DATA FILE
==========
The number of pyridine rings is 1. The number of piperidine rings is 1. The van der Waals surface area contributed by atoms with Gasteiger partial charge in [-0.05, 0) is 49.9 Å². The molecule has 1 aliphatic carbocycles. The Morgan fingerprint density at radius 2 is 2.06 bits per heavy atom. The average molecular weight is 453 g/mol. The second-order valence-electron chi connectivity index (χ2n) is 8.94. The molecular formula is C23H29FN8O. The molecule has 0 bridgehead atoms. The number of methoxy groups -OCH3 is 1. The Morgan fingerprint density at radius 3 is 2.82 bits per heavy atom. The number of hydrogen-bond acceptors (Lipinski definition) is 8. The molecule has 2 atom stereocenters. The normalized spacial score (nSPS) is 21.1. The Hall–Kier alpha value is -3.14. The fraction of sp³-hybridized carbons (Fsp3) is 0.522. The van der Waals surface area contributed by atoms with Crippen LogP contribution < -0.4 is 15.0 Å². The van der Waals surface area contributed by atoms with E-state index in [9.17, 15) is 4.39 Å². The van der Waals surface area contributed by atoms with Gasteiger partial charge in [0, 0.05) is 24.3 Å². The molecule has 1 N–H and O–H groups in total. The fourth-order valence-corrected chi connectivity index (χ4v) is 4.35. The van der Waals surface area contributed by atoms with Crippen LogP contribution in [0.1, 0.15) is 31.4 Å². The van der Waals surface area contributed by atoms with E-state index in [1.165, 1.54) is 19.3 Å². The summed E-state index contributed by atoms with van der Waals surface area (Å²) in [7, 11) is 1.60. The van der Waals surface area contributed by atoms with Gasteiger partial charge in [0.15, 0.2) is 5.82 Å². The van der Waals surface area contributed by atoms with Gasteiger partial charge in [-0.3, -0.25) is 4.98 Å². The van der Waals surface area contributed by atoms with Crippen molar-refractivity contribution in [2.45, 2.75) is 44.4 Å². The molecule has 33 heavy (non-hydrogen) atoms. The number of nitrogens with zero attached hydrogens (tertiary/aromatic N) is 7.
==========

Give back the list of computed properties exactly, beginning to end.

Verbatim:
The number of pyridine rings is 1. The number of piperidine rings is 1. The van der Waals surface area contributed by atoms with Gasteiger partial charge in [-0.05, 0) is 49.9 Å². The molecule has 1 aliphatic carbocycles. The Morgan fingerprint density at radius 2 is 2.06 bits per heavy atom. The average molecular weight is 453 g/mol. The second-order valence-electron chi connectivity index (χ2n) is 8.94. The molecular formula is C23H29FN8O. The molecule has 0 bridgehead atoms. The number of methoxy groups -OCH3 is 1. The Morgan fingerprint density at radius 3 is 2.82 bits per heavy atom. The number of hydrogen-bond acceptors (Lipinski definition) is 8. The molecule has 2 atom stereocenters. The normalized spacial score (nSPS) is 21.1. The Hall–Kier alpha value is -3.14. The fraction of sp³-hybridized carbons (Fsp3) is 0.522. The van der Waals surface area contributed by atoms with Crippen LogP contribution < -0.4 is 15.0 Å². The van der Waals surface area contributed by atoms with E-state index in [9.17, 15) is 4.39 Å². The van der Waals surface area contributed by atoms with Gasteiger partial charge in [0, 0.05) is 24.3 Å². The molecule has 1 N–H and O–H groups in total. The fourth-order valence-corrected chi connectivity index (χ4v) is 4.35. The van der Waals surface area contributed by atoms with Crippen LogP contribution in [0.1, 0.15) is 31.4 Å². The van der Waals surface area contributed by atoms with E-state index in [1.165, 1.54) is 19.3 Å². The summed E-state index contributed by atoms with van der Waals surface area (Å²) in [7, 11) is 1.60. The van der Waals surface area contributed by atoms with Gasteiger partial charge in [0.15, 0.2) is 5.82 Å². The van der Waals surface area contributed by atoms with Gasteiger partial charge in [-0.3, -0.25) is 4.98 Å². The van der Waals surface area contributed by atoms with Crippen molar-refractivity contribution in [2.45, 2.75) is 44.4 Å². The molecule has 33 heavy (non-hydrogen) atoms. The number of nitrogens with zero attached hydrogens (tertiary/aromatic N) is 7.